But the Raptors, still, can feel alright. They are the more experienced team, with Marc Gasol, Kawhi Leonard, and Kyle Lowry — at their respective ages — all performing some forms of basketball wizardry. The hope for this series is that the Raptors can, on the fly, find scheme and rotation solutions faster than the Bucks. Oh, so Giannis Antetokounmpo is sagging off Pascal Siakam in the corner? Well, let’s run him through some actions then. Oh, Malcolm Brogdon is guarding Kawhi Leonard? Okay, then we will establish Leonard in the high post.
The Bucks have preferred way of doing things. The Raptors don’t. Whether that flexibility for the Raptors proves fruitful, we have yet to see.
The Bucks, by the numbers, have been the superior shooting team this postseason. They have shot 35.4 percent from deep, averaging 38 attempts per game. The Bucks offensive system, which empowers shooters around Giannis Antetokounmpo, has allowed players up and down the roster to get up attempts. The player with the seventh most attempts for the Bucks, George Hill, has averaged 3.2 attempts from three per game. Meanwhile, the Raptors player with the seventh most attempts from deep, Norman Powell, has averaged 2.3 attempts from three per game.
The Raptors three-point shooting will be a key to this series, no doubt. They have struggled so far these playoffs, having shot 32.7 percent from deep on 32.6 attempts per game. Will Marc Gasol take more than the 3.4 attempts he is currently averaging from deep? Can Fred VanVleet get it going? What about Kyle Lowry? Game 1 will be informative.
Pascal Siakam, Searching for Stability
Going up against Philadelphia was a big test for Pascal Siakam. He injured his calf (and presumably his hamstring) in Game 3, and it hampered him for the rest of the series. His rim attacks weren’t quite as sharp, and when Joel Embiid — a Defensive Player of the Year candidate — finally started guarding Siakam, the opportunity was limited.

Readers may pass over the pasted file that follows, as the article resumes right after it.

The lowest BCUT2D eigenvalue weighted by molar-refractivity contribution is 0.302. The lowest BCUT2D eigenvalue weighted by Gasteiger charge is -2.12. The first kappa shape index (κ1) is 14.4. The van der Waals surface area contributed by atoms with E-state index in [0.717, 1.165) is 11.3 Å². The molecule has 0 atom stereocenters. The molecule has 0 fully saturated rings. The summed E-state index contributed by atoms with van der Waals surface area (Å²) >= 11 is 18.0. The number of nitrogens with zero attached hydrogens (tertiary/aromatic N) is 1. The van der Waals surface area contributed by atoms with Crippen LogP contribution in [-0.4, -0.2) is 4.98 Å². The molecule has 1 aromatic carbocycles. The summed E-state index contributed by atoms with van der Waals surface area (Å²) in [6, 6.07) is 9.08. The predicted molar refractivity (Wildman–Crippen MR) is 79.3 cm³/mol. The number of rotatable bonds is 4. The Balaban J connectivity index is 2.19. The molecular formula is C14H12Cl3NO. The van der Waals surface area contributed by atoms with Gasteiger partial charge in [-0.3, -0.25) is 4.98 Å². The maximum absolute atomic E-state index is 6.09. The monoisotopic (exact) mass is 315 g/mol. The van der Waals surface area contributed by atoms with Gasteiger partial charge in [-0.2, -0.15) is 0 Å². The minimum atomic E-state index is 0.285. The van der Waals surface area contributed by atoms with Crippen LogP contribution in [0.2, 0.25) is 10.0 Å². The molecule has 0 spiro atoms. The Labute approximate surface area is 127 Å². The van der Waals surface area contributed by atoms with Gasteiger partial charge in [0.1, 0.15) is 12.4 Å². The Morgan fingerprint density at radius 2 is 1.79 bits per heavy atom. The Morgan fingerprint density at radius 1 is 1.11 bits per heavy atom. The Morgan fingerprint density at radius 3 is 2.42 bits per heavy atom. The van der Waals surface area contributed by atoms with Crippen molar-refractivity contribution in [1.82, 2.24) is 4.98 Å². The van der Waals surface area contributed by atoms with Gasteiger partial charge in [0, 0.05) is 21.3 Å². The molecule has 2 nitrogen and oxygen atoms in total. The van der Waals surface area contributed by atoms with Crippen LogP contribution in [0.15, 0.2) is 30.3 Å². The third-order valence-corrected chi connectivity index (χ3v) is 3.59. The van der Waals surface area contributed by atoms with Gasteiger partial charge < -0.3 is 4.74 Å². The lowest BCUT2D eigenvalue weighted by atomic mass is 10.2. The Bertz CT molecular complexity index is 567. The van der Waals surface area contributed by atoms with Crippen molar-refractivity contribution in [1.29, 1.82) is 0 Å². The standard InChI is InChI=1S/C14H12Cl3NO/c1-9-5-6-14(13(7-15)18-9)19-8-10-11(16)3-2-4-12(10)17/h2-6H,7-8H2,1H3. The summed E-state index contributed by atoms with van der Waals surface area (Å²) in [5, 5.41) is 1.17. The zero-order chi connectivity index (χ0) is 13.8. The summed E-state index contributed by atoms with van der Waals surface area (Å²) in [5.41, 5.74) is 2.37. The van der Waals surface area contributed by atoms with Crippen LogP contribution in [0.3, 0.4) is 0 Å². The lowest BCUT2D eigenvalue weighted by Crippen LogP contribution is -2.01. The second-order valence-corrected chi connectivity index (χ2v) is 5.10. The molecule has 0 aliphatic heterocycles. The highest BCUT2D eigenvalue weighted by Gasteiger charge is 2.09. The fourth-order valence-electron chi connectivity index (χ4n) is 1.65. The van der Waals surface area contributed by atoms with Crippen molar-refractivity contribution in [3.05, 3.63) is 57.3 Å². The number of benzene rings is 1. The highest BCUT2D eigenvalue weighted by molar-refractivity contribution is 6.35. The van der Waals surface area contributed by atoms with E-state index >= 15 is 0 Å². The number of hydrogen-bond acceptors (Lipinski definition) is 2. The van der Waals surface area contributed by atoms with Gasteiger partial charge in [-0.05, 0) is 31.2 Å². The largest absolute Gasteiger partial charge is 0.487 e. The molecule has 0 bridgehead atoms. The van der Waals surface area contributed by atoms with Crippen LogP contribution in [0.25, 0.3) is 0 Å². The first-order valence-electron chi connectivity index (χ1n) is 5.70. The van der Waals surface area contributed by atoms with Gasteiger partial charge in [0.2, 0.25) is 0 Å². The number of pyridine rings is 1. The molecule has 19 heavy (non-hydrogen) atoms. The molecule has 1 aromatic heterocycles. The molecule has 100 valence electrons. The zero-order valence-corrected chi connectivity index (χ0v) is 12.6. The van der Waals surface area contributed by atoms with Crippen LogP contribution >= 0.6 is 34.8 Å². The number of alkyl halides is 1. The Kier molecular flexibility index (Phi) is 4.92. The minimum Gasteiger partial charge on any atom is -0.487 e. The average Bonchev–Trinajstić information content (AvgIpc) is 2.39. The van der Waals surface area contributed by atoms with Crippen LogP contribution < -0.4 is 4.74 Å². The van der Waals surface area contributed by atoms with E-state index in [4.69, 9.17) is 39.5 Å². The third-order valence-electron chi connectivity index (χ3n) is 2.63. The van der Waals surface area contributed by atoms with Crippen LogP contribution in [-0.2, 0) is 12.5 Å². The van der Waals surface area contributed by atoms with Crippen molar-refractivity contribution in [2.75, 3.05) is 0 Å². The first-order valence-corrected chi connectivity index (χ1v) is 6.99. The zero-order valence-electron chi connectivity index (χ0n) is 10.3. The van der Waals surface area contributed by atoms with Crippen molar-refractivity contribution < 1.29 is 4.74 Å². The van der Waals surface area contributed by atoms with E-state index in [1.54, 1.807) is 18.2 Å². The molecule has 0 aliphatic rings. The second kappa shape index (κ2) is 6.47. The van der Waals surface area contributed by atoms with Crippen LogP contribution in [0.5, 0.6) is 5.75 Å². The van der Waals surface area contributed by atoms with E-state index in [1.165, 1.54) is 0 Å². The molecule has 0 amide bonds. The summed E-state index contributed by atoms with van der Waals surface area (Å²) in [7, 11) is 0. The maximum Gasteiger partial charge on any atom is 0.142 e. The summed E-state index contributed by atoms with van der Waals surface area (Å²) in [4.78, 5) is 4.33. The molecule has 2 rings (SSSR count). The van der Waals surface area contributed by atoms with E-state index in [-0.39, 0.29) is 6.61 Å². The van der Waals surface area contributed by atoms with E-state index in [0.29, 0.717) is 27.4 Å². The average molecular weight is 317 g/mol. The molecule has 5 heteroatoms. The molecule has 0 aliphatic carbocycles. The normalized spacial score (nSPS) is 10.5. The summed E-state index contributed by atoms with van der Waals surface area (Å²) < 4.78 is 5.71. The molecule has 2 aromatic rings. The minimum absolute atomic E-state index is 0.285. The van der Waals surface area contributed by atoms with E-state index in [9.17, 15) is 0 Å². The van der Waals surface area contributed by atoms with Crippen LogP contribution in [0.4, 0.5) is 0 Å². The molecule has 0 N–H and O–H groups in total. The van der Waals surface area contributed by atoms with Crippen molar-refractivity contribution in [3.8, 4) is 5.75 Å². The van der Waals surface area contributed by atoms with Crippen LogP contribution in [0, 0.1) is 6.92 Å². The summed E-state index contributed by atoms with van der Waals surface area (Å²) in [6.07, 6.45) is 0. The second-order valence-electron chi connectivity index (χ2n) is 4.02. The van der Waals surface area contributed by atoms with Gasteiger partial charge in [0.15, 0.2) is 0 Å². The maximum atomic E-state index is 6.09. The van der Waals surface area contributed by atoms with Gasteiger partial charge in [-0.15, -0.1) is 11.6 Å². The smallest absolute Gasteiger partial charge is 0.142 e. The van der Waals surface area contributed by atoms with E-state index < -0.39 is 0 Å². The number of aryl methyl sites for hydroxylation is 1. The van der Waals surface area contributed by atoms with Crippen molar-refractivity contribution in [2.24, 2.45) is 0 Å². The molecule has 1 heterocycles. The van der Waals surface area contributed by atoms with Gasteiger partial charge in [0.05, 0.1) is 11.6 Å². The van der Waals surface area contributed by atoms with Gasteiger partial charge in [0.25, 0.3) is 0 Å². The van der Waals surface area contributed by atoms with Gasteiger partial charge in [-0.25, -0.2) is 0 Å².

In Game 7, Siakam only took 11 shots — his lowest number of attempts in these playoffs. Against Milwaukee, the Raptors will need Siakam to take more shots. He is too crucial to their success. He had the Raptors third best net rating during the regular season at +10.7 points per 100 possessions — just behind Danny Green and Marc Gasol.
If Kyle Lowry and Marc Gasol settle into lower usage offensive roles this series, there will be an opportunity for Siakam to get back to his regular, microwave-scoring self.
Milwaukee must have something against Toronto. They sure do like to employ Raptors killers. They feature George Hill and Ersan Ilyasova. None of them are classic Raptor killers like Gerald Henderson and Joe Johnson, but they have had their moments. Hill, in two playoff series versus the Raptors — one with Cleveland last season and one with Indiana in 2017 — has provided stellar defence and efficient scoring. Ilyasova, on the other hand, has averaged 13.3 points on 50.6 percent shooting in 17 games against the Raptors since the 2011-2012 season.
All of this to say, the Bucks bench is performing at a very high level. They have scored 330 points in nine playoff games. The Raptors bench, however, has only scored 259 points in 12 playoff games. That’s not good enough. Can Fred VanVleet knock down some threes? Does Nick Nurse trust Norman Powell? We shall see.